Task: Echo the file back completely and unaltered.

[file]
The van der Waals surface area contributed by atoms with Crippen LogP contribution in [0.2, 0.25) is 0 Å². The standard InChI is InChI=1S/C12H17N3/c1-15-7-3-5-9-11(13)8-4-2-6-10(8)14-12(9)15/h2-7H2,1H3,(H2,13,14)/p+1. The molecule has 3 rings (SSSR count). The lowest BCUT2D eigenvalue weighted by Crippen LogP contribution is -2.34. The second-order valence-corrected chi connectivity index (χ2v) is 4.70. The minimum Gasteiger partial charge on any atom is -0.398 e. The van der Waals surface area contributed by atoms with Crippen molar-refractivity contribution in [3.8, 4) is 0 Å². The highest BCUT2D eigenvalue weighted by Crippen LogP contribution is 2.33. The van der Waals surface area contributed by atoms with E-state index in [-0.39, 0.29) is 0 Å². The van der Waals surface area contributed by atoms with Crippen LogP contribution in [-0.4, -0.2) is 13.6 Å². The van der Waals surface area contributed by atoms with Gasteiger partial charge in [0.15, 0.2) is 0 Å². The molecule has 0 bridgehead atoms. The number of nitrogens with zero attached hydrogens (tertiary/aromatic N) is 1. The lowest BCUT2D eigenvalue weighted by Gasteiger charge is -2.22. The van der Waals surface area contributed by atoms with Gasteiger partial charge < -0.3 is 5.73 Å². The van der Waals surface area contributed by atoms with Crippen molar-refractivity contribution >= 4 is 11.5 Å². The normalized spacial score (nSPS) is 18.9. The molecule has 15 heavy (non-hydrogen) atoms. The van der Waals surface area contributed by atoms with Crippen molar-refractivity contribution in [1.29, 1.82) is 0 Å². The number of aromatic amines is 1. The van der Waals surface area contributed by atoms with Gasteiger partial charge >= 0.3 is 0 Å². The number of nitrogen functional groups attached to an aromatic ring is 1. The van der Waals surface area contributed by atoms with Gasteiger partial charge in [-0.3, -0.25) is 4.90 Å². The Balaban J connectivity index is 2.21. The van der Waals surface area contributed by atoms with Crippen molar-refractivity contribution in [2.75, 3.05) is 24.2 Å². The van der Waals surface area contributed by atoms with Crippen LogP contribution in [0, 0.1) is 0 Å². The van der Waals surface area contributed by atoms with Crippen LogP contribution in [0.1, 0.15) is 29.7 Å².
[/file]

The van der Waals surface area contributed by atoms with Crippen LogP contribution in [0.2, 0.25) is 0 Å². The standard InChI is InChI=1S/C12H17N3/c1-15-7-3-5-9-11(13)8-4-2-6-10(8)14-12(9)15/h2-7H2,1H3,(H2,13,14)/p+1. The molecule has 3 rings (SSSR count). The lowest BCUT2D eigenvalue weighted by Crippen LogP contribution is -2.34. The second-order valence-corrected chi connectivity index (χ2v) is 4.70. The minimum Gasteiger partial charge on any atom is -0.398 e. The van der Waals surface area contributed by atoms with Crippen molar-refractivity contribution in [3.8, 4) is 0 Å². The highest BCUT2D eigenvalue weighted by Crippen LogP contribution is 2.33. The van der Waals surface area contributed by atoms with E-state index in [-0.39, 0.29) is 0 Å². The van der Waals surface area contributed by atoms with Crippen LogP contribution in [-0.4, -0.2) is 13.6 Å². The van der Waals surface area contributed by atoms with Gasteiger partial charge in [0.15, 0.2) is 0 Å². The molecule has 0 bridgehead atoms. The number of nitrogens with zero attached hydrogens (tertiary/aromatic N) is 1. The lowest BCUT2D eigenvalue weighted by Gasteiger charge is -2.22. The van der Waals surface area contributed by atoms with Gasteiger partial charge < -0.3 is 5.73 Å². The van der Waals surface area contributed by atoms with Crippen molar-refractivity contribution >= 4 is 11.5 Å². The normalized spacial score (nSPS) is 18.9. The molecule has 15 heavy (non-hydrogen) atoms. The van der Waals surface area contributed by atoms with Crippen molar-refractivity contribution in [1.29, 1.82) is 0 Å². The number of aromatic amines is 1. The van der Waals surface area contributed by atoms with Gasteiger partial charge >= 0.3 is 0 Å². The number of nitrogen functional groups attached to an aromatic ring is 1. The van der Waals surface area contributed by atoms with Gasteiger partial charge in [-0.3, -0.25) is 4.90 Å². The Balaban J connectivity index is 2.21. The van der Waals surface area contributed by atoms with Crippen molar-refractivity contribution in [2.75, 3.05) is 24.2 Å². The van der Waals surface area contributed by atoms with Crippen LogP contribution in [0, 0.1) is 0 Å². The van der Waals surface area contributed by atoms with Crippen LogP contribution in [0.1, 0.15) is 29.7 Å².